Comparing USB Drives and USB Duplicators: More

Comparison of USB Drives and Duplicators: You Get what you Pay For
By Peter Schade, International Microsystems Inc
USB Drives: Great Variety but no Quality Standard
USB memory drives, also known as “USB sticks”, have become the major vehicle for
transferring content from one computer to another. USB drives are low cost, come in a variety
of shapes, and support a wide range of memory sizes. In addition, the USB drives may be used
for promotional purposes only and as such may not require typical read/write performance
characteristics. Alternatively, USB drives may have stringent performance requirements for
industrial and military applications.
Many of the USB drives are manufactured with equipment that is of low quality. And there is no
international trade group that is setting quality standards for USB drives. Thus other than brand
identification, it is very difficult for corporate buyers of USB drives to ascertain the quality of the
drives they purchase. Typical failures rates for straight duplication of USB drives can approach
100% but generally fall in the range of 2% to 10%. Drives purchased from the tier one suppliers
have duplication failure rates in the 0.1% range. Considering the comparatively simple nature of
the electronic parts in a USB drive, these failure rates are somewhat astounding. When failure
rates exceed 1%, this translates into significant dollar amounts with USB drive prices in the $5$15 range and typical duplication jobs in the 5000 to 10000 range.
The old saying, “You get what you pay for”, certainly applies to purchasing USB drives. In fact,
unless you pay a little more, you can easily end up with 100% junk. I recently was duplicating
1000 USB drives for use as a promotional item. The customer supplying the drives and
requesting the duplication was a CD duplication house and their customer was a very large high
performance car manufacturer. During the first couple of duplication runs, I saw a 30% failure
rate. I collected a number of the failures and repeated the duplication cycle. Again I saw a 30%
failure rate. Oops, I thought I better go back and check the 70% first time passes. Again, I got a
30% failure rate on the initial passed USB drives. The conclusion: all the drives were bad.
Interestingly enough, the customer who purchased the drives and requesting the duplication
asked to have any drive shipped that would pass at least one duplication cycle. Apparently,
return of bad product was not in the original agreement.
© IMI 2007 All Rights Reserved
1
Comparing USB Drives and USB Duplicators: More than a Price Difference?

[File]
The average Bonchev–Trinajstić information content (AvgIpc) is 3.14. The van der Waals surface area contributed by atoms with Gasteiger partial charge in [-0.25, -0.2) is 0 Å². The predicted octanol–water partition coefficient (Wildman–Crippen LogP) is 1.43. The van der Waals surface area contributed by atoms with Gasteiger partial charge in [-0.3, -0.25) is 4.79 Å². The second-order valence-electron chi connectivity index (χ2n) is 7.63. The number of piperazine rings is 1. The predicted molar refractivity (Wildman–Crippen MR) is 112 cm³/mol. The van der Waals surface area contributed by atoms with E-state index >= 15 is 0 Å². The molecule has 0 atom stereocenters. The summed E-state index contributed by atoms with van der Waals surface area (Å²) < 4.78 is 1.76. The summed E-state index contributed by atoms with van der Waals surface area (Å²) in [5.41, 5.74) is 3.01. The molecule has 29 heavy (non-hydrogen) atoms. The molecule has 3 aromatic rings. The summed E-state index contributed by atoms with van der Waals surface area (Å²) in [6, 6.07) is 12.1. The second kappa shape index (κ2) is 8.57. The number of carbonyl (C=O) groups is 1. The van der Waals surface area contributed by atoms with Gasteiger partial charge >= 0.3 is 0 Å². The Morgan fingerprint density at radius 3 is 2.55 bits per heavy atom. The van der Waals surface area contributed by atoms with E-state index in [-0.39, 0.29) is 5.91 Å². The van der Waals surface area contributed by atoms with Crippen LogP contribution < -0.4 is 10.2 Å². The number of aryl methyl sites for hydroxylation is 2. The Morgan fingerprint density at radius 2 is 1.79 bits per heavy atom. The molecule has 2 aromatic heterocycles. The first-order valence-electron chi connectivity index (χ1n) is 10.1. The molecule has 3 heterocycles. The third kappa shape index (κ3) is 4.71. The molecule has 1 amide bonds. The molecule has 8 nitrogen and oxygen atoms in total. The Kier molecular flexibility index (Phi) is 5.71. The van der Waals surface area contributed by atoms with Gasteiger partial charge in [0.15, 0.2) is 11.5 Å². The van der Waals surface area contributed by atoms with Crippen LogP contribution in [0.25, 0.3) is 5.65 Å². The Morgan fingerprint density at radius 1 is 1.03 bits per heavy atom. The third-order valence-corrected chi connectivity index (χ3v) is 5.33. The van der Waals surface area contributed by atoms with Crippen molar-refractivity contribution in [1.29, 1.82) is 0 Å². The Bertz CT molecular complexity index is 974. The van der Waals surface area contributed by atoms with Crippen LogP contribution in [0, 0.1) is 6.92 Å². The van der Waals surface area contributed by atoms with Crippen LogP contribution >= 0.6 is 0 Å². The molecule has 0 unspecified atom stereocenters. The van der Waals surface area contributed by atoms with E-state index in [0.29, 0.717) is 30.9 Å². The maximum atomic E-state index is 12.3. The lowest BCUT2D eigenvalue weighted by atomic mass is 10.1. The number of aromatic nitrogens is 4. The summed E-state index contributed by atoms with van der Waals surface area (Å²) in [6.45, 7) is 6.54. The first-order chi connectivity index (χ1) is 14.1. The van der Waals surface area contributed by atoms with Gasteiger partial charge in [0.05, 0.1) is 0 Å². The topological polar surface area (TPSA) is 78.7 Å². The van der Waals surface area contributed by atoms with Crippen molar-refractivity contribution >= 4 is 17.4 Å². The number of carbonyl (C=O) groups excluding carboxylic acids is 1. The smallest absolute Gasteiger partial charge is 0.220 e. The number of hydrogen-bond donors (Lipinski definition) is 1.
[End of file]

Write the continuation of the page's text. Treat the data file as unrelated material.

continued
Duplicators for USB Drives: Not All the Same
There are a number of common ways to duplicate USB drives. These are listed below.
Method 1: Duplication Using a Windows PC with a USB Ports
Almost all Win PC’s ship with multiple USB ports. By plugging a Master USB
drive and any number of copy drives, the user can use “Explorer” and copy the
Master Files to the copy drives.
Advantages:
1. Low Cost
Disadvantages:
1. Multiple File Copy is tedious and slow
2. No Verify capability
3. Slow for multiple copies
Method 2: Duplication Using a USB Hub with Windows PC
with commercial “Purchased” hardware and/or software.
A number of companies, especially in Europe, sell USB
duplicators that are made from a combination of standard USB
hubs packaged in a PC tower or just A bench top hub.
The architecture of this form of duplication is seen in the figure below.
User PC USB Host
USB Std Hub
USB
Driv
USB
Driv
USB
Driv
USB
Driv
USB
Driv
Advantages:
1. Moderate Expense with Standard USB hubs possibly packaged in a low cost
tower
2. Using the customer’s PC for the User Interface
3. Expandable to a large number of duplication slots
Disadvantages:
1. Slows down with increasing number of slots
2. Requires User PC, Not Stand Alone
3. Verify Cycle is slow because each device must be verified separately through
the single upstream USB hub channel.
4. Hub slot spacing is often too close together to use wide USB parts, especially
USB readers for other types of Flash cards ( e.g. SD cards)
© IMI 2007 All Rights Reserved
2
Comparing USB Drives and USB Duplicators: More than a Price Difference?
continued
Method 3: Duplication Using a Dedicated USB Duplicator optionally tied to the
User’s Win PC
IMI M62XX Duplicator
Optional Win PC
Connection
IMI M62XX Duplicator
Advantages:
1.
2.
3.
4.
5.
Copy sockets directly tied to USB host controllers for faster speed
Verify is done at speeds greater than programming
No decrease in speed with increasing number of slots
Stand Alone operation independent of User PC
Wide socket spacing allows use of Std Flash readers for other Flash cards (SD)
Disadvantages:
1. Slight Premium in Price for added advantages
Conclusions
Duplication of USB drives is a wide spread commercial practice. USB drive quality is
and will remain a critical issue that should be addressed by any business wishing to use
or duplicate the drives. A number of types of USB duplicators are available on the
market varying in cost from very low to moderate prices. Significant differences in
architecture result in a wide variety of different duplicator operation and features.
© IMI 2007 All Rights Reserved
3